Burial vaults – and effigies as well, for that matter – have a tendency to freak me out, so it was probably just as well that I overlooked the tiny wooden door into a stone-built chamber at the east end of the nave. This box-like structure, which looks decidedly cramped, was built after the original royal tombs were destroyed by Edward Seymour during Henry VIII’s ‘Rough Wooing’ in 1544. A sign on the wall says that “here were placed the coffins of James V, Magdalen his first Queen, and his infant sons by his second marriage to Mary of Guise.” It was further looted in 1688, and its occupants were “left in disorder” for about 200 years until Queen Victoria had all the scattered bones collected and interred in one coffin.
A sanctuary for debtors
Like many holy places of its time, Holyrood Abbey originally offered sanctuary for common criminals. When the land reverted to the crown in the late 16th century, this right of sanctuary became restricted to financial debtors, jokingly known as ‘Abbey lairds’, who could take refuge from their creditors within the Palace grounds. In 1796 one of the most high-profile figures to take advantage of this was the Comte d’Artois, younger brother of Louis XVI of France, who had fled his country after defeat in the French Revolution. The Comte, later Charles X, was housed in Holyroodhouse itself, in the State Apartments which were refurbished in advance of his arrival.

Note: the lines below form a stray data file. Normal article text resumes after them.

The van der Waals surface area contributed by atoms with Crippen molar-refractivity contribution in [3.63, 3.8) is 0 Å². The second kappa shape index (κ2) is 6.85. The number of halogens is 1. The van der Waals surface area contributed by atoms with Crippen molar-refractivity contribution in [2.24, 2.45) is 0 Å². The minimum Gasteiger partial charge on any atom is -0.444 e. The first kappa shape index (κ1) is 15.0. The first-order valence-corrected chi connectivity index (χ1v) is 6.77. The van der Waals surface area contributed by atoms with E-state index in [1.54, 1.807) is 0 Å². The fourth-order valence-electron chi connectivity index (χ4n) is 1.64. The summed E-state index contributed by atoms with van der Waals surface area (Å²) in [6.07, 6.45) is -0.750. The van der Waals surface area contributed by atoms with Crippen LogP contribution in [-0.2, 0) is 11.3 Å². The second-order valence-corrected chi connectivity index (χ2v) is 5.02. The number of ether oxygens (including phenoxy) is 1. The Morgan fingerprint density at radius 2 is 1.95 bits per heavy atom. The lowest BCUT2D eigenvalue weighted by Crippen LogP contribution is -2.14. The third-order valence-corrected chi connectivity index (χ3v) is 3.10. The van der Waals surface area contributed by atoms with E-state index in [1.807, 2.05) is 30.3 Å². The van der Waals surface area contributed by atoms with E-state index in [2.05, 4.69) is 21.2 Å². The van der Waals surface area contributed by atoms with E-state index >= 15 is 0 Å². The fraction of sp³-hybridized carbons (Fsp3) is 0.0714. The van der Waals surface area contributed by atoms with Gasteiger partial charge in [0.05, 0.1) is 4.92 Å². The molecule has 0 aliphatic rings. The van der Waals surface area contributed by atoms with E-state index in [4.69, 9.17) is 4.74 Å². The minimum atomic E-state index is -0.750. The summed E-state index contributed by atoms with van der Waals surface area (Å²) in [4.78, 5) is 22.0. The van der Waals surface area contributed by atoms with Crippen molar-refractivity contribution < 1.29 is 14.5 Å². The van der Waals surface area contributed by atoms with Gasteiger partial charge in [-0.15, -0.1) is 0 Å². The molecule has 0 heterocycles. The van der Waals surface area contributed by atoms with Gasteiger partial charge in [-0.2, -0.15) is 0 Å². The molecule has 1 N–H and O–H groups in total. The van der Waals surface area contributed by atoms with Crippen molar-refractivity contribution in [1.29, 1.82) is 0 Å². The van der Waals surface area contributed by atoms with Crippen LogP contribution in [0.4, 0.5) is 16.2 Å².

The Abbey Church has seen its share of drama, including this event during the reign of James I:
“One of the most powerful of his rebels was Alexander, Lord of the Isles, who in 1429, during a service held in the Abbey on the eve of St Augustine, suddenly appeared dressed only in a shirt and drawers, which… was probably the prevailing Highland costume of the period. Falling on his knees, and holding his naked sword by the point, he presented it to the King in token of submission. His life was graciously spared, but he was sent a prisoner to Tantallon Castle.” (‘Holyrood, its Palace and its Abbey – an Historical Appreciation’ by William Moir Bruce)
“The oldest part is the north wall, built before 1200 and characterised by tall single-lancet windows with intersecting arcading below.”
When King Henry VIII wanted to force a marriage between his son, Edward, to the infant Mary Queen of Scots – a time called ‘The Rough Wooing‘ – Edinburgh was sacked and burned by English troops under the Earl of Hertford, and they didn’t miss the chance to attack Holyrood. The ‘rascal multitude’ incited by the Reformation arrived at the gates just a decade or so later, bent on further destruction; by this time, the nave was being used as the parish church of Edinburgh’s Canongate. The choir and transepts, probably too damaged to save, were demolished in 1570.
In 1633 the remaining structure was renovated for Catholic worship as the Chapel Royal, in preparation for the Scottish coronation of Charles I. It managed to hang onto its roof until 1768, when it finally collapsed.
The impression you have of Holyrood Abbey today has nothing to do with its former life and glory; just the bones are left. Sunlight once streamed into this place through stained glass windows, and glinted on the burnished copper hair of kings; but on a cold winter day it felt austere, withdrawn into itself, with only the drip of rainwater to mark the passage of time. The brilliance is gone, leaving jackdaws cutting black shapes in a wool-grey sky; and cold columns standing in silent ranks, the last guardians of the dead.
Sources & more information:
- The Palace of Holyroodhouse and official guidebook
- Historic Scotland
- Archaeology Data Service
- ‘Holyrood, its Palace and its Abbey – an Historical Appreciation’ by William Moir Bruce (1914)
- ‘Historical Guide to the Palace and Abbey of Holyrood’ by Duncan Anderson, Keeper of the Chapel Royal (1849)
Photos copyright © Colin & Jo Woolf